Upholding the Definition of State Parks as incompatible with off-highway vehicles

Attempts to open up state parks to off-highway vehicles (OHVs)—such as ATVs, four-wheelers, and dirt bikes—have come in a variety of ways over the past several years despite the fact that the Minnesota Outdoor Recreation Act prohibits such activity. Knowing there is overwhelming opposition to changing this law, a handful of legislators—Reps. Dan Fabian (R-Roseau), Dale Lueck (R-Aitkin), Rob Ecklund (DFL-International Falls), Sens. Mark Johnson (R-East Grand Forks) and Andrew Lang (R-Olivia)—tried to advance a bill (HF 48/SF 1568) that aims to change the law incrementally through a pilot project that would allow all-terrain vehicles (ATVs) to use the campground and access routes within one of the state’s more lightly-used state parks at Hayes Lake. These companion bills never made it out of committee thanks to strong opposition from key environmental committee chairs Sen. Carrie Ruud (R-Breezy Point) and Reps. Rick Hansen (DFL-South St. Paul) and John Persell (DFL-Bemidji). We expect momentum for this bill to continue to build next session as it is still in play for the second year of the biennium.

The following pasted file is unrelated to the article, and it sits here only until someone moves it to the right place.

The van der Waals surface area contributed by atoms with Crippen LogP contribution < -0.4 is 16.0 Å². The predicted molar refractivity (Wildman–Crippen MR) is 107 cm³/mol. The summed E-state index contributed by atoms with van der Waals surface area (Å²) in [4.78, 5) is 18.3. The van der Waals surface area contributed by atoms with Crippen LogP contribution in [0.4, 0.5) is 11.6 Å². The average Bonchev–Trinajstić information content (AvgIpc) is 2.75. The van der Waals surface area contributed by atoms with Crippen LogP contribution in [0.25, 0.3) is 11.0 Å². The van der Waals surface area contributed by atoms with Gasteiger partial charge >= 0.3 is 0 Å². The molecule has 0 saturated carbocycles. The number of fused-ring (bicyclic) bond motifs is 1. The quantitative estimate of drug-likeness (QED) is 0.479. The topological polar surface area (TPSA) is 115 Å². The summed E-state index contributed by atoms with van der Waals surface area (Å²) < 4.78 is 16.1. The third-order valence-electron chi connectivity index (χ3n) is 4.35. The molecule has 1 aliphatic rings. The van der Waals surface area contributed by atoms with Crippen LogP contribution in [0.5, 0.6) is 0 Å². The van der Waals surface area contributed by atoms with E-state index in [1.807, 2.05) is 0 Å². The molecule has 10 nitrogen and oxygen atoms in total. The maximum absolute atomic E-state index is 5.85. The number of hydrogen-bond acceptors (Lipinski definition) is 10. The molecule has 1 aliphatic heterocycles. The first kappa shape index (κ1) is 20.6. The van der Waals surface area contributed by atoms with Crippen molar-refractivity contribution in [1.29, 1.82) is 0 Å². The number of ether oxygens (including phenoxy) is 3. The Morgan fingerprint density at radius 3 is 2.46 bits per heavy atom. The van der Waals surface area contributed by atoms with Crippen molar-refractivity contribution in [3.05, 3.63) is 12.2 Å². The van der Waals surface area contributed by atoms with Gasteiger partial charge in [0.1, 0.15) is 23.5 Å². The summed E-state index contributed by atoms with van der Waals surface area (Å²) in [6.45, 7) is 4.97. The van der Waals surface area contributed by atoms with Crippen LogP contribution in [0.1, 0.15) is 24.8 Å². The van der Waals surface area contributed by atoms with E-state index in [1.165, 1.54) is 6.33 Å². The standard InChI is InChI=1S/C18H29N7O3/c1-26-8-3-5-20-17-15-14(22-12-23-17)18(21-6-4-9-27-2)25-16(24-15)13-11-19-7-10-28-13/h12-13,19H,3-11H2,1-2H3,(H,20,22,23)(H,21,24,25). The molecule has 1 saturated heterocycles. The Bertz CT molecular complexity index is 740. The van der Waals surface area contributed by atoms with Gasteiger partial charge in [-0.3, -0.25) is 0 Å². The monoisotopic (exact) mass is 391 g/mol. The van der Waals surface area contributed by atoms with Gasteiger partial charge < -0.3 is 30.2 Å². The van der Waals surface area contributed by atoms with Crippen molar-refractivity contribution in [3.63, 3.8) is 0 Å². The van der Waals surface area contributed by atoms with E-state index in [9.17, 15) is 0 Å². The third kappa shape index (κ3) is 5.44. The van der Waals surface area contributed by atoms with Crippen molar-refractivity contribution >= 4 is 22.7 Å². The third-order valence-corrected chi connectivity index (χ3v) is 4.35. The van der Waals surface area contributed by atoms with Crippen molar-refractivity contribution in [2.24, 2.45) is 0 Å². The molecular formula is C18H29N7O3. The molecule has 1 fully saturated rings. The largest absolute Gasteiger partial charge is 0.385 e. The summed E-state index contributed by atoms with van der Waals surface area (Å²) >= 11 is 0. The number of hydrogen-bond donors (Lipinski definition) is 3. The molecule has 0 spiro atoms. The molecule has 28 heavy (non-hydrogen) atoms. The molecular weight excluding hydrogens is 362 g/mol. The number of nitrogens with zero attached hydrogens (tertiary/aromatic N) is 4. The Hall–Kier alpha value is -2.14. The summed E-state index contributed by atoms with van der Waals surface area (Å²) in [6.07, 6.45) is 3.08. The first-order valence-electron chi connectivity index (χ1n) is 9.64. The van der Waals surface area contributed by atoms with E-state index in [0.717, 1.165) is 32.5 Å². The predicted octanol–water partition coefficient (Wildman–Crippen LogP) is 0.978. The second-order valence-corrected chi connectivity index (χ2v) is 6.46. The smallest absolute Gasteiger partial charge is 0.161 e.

We are happy to report that immediately following the legislative session the DNR, through a lengthy public-input and planning process, determined that the best place for an ATV campground was in the Beltrami Island Forest outside the boundaries of Hayes Lake State Park near an extensive network of existing ATV trails.

Continuing Effort

No Bonding Bill Passed

Bonding bills to fund building and infrastructure projects have traditionally not been passed during budget years. Nonetheless we were prepared with a list of projects in case lawmakers decided to push for one, as has been known to happen in recent years. In the end no bonding bill was passed in 2019. This will be the primary focus of the 2020 Legislature.

Thank yous

We’d like to give a special thanks to the following leaders:

  • Governor Tim Walz
  • Senate Majority Leader Paul Gazelka (R-Nisswa)
  • Speaker of the House Melissa Hortman (DFL-Brooklyn Park)

Environment & Natural Resources Conference Committee

  • Sen. Bill Ingebrigtsen (R-Alexandria)
  • Sen. Carrie Ruud (R-Breezy Point)
  • Sen. Justin Eichorn (R-Grand Rapids)
  • Sen. Mark Johnson (R-East Grand Forks)
  • Sen. David Tomassoni (DFL-Chisholm)
  • Rep. Rick Hansen (DFL-South St. Paul)
  • Rep. John Persell (DFL-Bemidji)
  • Rep. Peter Fischer (DFL-Maplewood)
  • Rep. Jamie Becker-Finn (DFL-Roseville)
  • Rep. Nathan Nelson (R-Hinckley)

About Lisa Filter